Yeah... At that point I had auditioned and been accepted to NYU as an actor, and instantly regretted that decision. I tried to get out of it, but couldn’t, so I took as many playwriting classes as I could but stayed on as an actor, which ended up being great because I was the one writer among actors instead of being one writer among writers, so I had actors and rehearsal space at my disposal and then wrote as many plays as I could, while I was at school. I took all of my elective classes in writing, and then I took a semester abroad in London, and that was the first time in my life that I only studied playwriting. I had an incredible playwriting teacher named Roy Kendall. I had only done conservatory training as an actor, I had never done that kind of training as a writer: it was three or four days a week, nine to five, just talking about writing, reading what we had written, being given more writing exercises, this sort of exhaustive, very rigorous writing training. I feel like I learned so much from him, and from being in England, and seeing plays. Even though I was living in New York and seeing theater, there was something about being in a different city and thinking about where I came from with some sort of critical distance, and writing about it every day — I felt like I could do this. Like I want to do this.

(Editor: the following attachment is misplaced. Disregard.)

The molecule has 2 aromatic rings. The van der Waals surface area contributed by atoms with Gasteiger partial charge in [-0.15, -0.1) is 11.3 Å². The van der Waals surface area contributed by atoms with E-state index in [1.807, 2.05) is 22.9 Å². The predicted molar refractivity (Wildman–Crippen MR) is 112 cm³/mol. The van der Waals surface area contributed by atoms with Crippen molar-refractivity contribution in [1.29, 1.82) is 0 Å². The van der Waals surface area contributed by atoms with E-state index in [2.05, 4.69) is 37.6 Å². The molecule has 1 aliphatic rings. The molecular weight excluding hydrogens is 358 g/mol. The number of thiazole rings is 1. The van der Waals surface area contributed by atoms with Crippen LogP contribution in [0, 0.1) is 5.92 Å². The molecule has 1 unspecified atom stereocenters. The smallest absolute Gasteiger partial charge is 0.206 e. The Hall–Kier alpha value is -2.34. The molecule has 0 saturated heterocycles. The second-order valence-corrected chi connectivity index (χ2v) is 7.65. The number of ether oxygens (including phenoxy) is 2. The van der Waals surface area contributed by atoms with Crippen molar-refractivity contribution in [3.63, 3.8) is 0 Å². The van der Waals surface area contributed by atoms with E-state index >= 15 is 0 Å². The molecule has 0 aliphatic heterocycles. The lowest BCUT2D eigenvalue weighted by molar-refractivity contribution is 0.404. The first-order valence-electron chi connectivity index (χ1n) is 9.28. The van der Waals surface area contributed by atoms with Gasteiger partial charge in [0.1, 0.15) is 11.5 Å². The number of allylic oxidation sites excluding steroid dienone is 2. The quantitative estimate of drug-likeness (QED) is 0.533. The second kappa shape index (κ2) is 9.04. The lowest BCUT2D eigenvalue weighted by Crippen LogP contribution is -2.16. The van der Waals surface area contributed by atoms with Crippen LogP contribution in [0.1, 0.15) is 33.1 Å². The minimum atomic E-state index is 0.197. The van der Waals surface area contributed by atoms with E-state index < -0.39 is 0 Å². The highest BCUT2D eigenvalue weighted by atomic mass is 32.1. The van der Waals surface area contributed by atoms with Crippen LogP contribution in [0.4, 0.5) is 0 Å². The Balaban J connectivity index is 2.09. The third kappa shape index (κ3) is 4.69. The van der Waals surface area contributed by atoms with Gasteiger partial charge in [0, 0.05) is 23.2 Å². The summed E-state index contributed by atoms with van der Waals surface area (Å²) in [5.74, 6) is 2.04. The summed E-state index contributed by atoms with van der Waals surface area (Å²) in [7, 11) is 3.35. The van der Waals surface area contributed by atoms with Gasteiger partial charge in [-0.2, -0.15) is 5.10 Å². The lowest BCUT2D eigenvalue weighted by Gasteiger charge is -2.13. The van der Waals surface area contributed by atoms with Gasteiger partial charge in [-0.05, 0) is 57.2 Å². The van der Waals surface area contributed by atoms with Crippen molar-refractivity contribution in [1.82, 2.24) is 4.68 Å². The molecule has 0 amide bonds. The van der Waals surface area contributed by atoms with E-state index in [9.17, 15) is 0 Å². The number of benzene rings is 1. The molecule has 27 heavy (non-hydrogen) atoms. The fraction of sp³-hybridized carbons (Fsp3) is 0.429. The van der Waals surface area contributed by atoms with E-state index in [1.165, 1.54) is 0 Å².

So... Now... Another interesting trivia tidbit, you have two MFAs? 


 What’s up with that? 

[Laughs] I went to Hunter for two years and studied with Tina Howe and Mark Bly, and then I came out of Hunter — well I was about to come out of Hunter, and then would have to go back to having a day job and paying off my student loans, and— 

And if you went back to school, you wouldn’t start having to pay it.

Exactly. So I applied to programs that are fellowship programs, and got into Yale and that allowed me to focus on building a body of work for three more years. I wrote This Flat Earth while I was at Yale, and I also wrote Amy and the Orphans. I feel like there was a great momentum that I had started while at Hunter, both in my career and in terms of what I was writing about, and I wanted more training to focus on that. And I just really loved Jeannie O’Hare [who ran Yale’s playwriting department at the time] who had interviewed me, and Sarah Ruhl, and felt like I really wanted to be around these women and learn from them.